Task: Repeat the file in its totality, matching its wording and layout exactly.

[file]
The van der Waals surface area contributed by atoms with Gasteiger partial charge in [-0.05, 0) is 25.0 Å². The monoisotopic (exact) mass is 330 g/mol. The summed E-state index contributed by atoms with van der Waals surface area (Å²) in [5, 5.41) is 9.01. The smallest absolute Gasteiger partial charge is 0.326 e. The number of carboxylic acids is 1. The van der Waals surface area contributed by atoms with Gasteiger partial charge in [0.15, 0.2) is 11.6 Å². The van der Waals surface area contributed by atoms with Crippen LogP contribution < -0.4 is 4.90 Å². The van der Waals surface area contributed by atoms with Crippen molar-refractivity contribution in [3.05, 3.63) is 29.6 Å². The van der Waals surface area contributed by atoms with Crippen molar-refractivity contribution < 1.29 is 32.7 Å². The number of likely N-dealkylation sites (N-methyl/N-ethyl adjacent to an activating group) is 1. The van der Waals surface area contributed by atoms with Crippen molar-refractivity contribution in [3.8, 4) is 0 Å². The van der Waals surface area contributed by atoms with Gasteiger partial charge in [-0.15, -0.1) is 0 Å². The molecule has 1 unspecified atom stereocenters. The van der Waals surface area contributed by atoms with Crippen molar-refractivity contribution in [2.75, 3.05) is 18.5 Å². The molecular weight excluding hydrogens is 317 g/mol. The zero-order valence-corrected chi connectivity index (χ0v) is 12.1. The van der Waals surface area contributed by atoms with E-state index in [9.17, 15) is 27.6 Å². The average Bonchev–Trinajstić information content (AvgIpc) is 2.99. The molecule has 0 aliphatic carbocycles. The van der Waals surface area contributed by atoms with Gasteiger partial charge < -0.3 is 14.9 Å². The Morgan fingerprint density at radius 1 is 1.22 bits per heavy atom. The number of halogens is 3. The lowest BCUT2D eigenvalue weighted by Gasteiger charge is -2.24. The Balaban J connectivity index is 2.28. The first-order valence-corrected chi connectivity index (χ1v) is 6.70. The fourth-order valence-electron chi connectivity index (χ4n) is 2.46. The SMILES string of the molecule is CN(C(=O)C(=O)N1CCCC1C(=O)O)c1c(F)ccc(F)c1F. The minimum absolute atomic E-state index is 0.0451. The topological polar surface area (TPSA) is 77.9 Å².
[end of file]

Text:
The van der Waals surface area contributed by atoms with Gasteiger partial charge in [-0.05, 0) is 25.0 Å². The monoisotopic (exact) mass is 330 g/mol. The summed E-state index contributed by atoms with van der Waals surface area (Å²) in [5, 5.41) is 9.01. The smallest absolute Gasteiger partial charge is 0.326 e. The number of carboxylic acids is 1. The van der Waals surface area contributed by atoms with Gasteiger partial charge in [0.15, 0.2) is 11.6 Å². The van der Waals surface area contributed by atoms with Crippen LogP contribution < -0.4 is 4.90 Å². The van der Waals surface area contributed by atoms with Crippen molar-refractivity contribution in [3.05, 3.63) is 29.6 Å². The van der Waals surface area contributed by atoms with Crippen molar-refractivity contribution < 1.29 is 32.7 Å². The number of likely N-dealkylation sites (N-methyl/N-ethyl adjacent to an activating group) is 1. The van der Waals surface area contributed by atoms with Crippen molar-refractivity contribution in [3.8, 4) is 0 Å². The van der Waals surface area contributed by atoms with Gasteiger partial charge in [-0.15, -0.1) is 0 Å². The molecule has 1 unspecified atom stereocenters. The van der Waals surface area contributed by atoms with Crippen molar-refractivity contribution in [2.75, 3.05) is 18.5 Å². The molecular weight excluding hydrogens is 317 g/mol. The zero-order valence-corrected chi connectivity index (χ0v) is 12.1. The van der Waals surface area contributed by atoms with E-state index in [9.17, 15) is 27.6 Å². The average Bonchev–Trinajstić information content (AvgIpc) is 2.99. The molecule has 0 aliphatic carbocycles. The van der Waals surface area contributed by atoms with Gasteiger partial charge < -0.3 is 14.9 Å². The Morgan fingerprint density at radius 1 is 1.22 bits per heavy atom. The number of halogens is 3. The lowest BCUT2D eigenvalue weighted by Gasteiger charge is -2.24. The Balaban J connectivity index is 2.28. The first-order valence-corrected chi connectivity index (χ1v) is 6.70. The fourth-order valence-electron chi connectivity index (χ4n) is 2.46. The SMILES string of the molecule is CN(C(=O)C(=O)N1CCCC1C(=O)O)c1c(F)ccc(F)c1F. The minimum absolute atomic E-state index is 0.0451. The topological polar surface area (TPSA) is 77.9 Å².